Judgment of the Court (Second Chamber) of 22 December 2010 (reference for a preliminary ruling from the Kammergericht, Berlin - Germany) - DEB Deutsche Energiehandels-und Beratungsgesellschaft mbH v Bundesrepublik Deutschland

(Case C-279/09) 1

(Effective judicial protection of rights derived from European Union law - Right of access to a court - Legal aid - National legislation refusing legal aid to legal persons in the absence of 'public interest')

Language of the case: German

Referring court

Kammergericht, Berlin

Parties to the main proceedings

Applicant: DEB Deutsche Energiehandels-und Beratungsgesellschaft mbH

Defendant: Bundesrepublik Deutschland

Re:

Reference for a preliminary ruling - Kammergericht Berlin - Interpretation of the principle of effectiveness - Compatibility with that principle of national rules refusing legal aid to legal persons in the absence of 'public interest' - Action seeking to establish the liability of a Member State for delay in transposing Community directives

Operative part of the judgment

The principle of effective judicial protection, as enshrined in Article 47 of the Charter of Fundamental Rights of the European Union, must be interpreted as meaning that it is not impossible for legal persons to rely on that principle and that aid granted pursuant to that principle may cover, inter alia, dispensation from advance payment of the costs of proceedings and/or the assistance of a lawyer.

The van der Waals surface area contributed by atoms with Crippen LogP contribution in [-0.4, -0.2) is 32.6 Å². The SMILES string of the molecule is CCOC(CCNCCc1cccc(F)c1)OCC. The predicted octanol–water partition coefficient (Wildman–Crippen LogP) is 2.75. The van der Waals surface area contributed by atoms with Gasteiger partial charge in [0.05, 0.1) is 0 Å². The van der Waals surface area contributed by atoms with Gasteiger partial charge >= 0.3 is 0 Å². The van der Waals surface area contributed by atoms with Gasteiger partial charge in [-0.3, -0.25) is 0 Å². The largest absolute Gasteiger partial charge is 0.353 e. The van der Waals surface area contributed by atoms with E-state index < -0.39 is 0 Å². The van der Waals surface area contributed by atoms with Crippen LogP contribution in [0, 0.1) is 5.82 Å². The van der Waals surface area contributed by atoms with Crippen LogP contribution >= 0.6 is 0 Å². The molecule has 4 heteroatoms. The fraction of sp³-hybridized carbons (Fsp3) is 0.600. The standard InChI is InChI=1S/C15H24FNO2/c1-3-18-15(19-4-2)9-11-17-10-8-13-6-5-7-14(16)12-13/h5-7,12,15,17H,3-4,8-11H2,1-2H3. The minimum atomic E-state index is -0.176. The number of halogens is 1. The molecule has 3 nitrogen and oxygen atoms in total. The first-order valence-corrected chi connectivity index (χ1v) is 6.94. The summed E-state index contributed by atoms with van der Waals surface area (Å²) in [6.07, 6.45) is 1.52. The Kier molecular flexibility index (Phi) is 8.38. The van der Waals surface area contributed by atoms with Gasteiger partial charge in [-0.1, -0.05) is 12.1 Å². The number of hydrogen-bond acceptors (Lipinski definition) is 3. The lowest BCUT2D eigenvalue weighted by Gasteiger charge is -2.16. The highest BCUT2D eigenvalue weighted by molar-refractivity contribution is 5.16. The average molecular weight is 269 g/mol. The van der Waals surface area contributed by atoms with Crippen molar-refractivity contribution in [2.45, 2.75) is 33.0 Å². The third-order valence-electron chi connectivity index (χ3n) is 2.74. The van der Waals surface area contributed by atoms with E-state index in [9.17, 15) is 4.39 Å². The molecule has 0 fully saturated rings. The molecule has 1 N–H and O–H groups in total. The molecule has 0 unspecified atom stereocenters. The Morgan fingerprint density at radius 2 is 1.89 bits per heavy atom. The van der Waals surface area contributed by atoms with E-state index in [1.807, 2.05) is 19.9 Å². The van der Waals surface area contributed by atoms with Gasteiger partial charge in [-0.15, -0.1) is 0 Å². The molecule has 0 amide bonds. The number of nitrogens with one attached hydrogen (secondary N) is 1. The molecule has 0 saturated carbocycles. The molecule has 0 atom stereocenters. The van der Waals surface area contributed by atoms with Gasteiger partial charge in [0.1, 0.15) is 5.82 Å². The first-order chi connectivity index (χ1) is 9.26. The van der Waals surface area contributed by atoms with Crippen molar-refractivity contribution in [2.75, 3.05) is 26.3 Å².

In that connection, it is for the national court to ascertain whether the conditions for granting legal aid constitute a limitation on the right of access to the courts which undermines the very core of that right; whether they pursue a legitimate aim; and whether there is a reasonable relationship of proportionality between the means employed and the legitimate aim which it is sought to achieve.

In making that assessment, the national court must take into consideration the subject matter of the litigation; whether the applicant has a reasonable prospect of success; the importance of what is at stake for the applicant in the proceedings; the complexity of the relevant law and procedure; and the applicant's capacity to represent himself effectively. In order to assess the proportionality, the national court may also take account of the amount of the costs of the proceedings in respect of which advance payment must be made and whether or not those costs might represent an insurmountable obstacle to access to the courts.

With regard more specifically to legal persons, the national court may take account of their situation. The court may therefore take into consideration, inter alia, the form of the legal person in question and whether it is profit-making or non-profit-making; the financial capacity of the partners or shareholders; and the ability of those partners or shareholders to obtain the sums necessary to institute legal proceedings.

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1 - OJ C 267, 7.11.2009.